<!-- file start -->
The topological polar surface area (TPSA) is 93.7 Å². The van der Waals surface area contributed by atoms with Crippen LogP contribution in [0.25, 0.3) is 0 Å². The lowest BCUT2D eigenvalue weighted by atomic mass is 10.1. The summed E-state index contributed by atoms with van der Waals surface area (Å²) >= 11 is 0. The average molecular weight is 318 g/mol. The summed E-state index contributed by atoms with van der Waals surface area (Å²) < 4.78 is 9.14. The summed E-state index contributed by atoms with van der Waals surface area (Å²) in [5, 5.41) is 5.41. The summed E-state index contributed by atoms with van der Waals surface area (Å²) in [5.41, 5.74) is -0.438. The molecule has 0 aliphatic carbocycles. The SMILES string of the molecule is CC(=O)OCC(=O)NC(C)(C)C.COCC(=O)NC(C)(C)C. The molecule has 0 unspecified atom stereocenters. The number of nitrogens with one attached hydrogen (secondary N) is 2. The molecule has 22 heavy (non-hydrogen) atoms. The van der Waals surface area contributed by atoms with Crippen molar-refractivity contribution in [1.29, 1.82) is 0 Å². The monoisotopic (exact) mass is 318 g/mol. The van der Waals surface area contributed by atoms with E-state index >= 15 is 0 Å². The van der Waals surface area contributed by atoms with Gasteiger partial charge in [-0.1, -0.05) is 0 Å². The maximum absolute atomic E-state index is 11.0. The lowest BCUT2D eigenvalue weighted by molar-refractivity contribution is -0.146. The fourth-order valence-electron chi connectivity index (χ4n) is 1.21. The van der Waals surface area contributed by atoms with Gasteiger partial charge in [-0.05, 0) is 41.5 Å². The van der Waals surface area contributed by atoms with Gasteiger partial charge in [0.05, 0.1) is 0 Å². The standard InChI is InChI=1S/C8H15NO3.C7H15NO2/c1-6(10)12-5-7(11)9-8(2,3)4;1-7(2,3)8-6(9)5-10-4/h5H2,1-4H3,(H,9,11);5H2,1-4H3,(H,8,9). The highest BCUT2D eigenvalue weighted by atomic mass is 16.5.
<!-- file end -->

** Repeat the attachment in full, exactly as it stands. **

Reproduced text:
The topological polar surface area (TPSA) is 93.7 Å². The van der Waals surface area contributed by atoms with Crippen LogP contribution in [0.25, 0.3) is 0 Å². The lowest BCUT2D eigenvalue weighted by atomic mass is 10.1. The summed E-state index contributed by atoms with van der Waals surface area (Å²) >= 11 is 0. The average molecular weight is 318 g/mol. The summed E-state index contributed by atoms with van der Waals surface area (Å²) < 4.78 is 9.14. The summed E-state index contributed by atoms with van der Waals surface area (Å²) in [5, 5.41) is 5.41. The summed E-state index contributed by atoms with van der Waals surface area (Å²) in [5.41, 5.74) is -0.438. The molecule has 0 aliphatic carbocycles. The SMILES string of the molecule is CC(=O)OCC(=O)NC(C)(C)C.COCC(=O)NC(C)(C)C. The molecule has 0 unspecified atom stereocenters. The number of nitrogens with one attached hydrogen (secondary N) is 2. The molecule has 22 heavy (non-hydrogen) atoms. The van der Waals surface area contributed by atoms with Crippen molar-refractivity contribution in [1.29, 1.82) is 0 Å². The monoisotopic (exact) mass is 318 g/mol. The van der Waals surface area contributed by atoms with E-state index >= 15 is 0 Å². The van der Waals surface area contributed by atoms with Gasteiger partial charge in [-0.1, -0.05) is 0 Å². The maximum absolute atomic E-state index is 11.0. The lowest BCUT2D eigenvalue weighted by molar-refractivity contribution is -0.146. The fourth-order valence-electron chi connectivity index (χ4n) is 1.21. The van der Waals surface area contributed by atoms with Gasteiger partial charge in [-0.05, 0) is 41.5 Å². The van der Waals surface area contributed by atoms with Gasteiger partial charge in [0.05, 0.1) is 0 Å². The standard InChI is InChI=1S/C8H15NO3.C7H15NO2/c1-6(10)12-5-7(11)9-8(2,3)4;1-7(2,3)8-6(9)5-10-4/h5H2,1-4H3,(H,9,11);5H2,1-4H3,(H,8,9). The highest BCUT2D eigenvalue weighted by atomic mass is 16.5.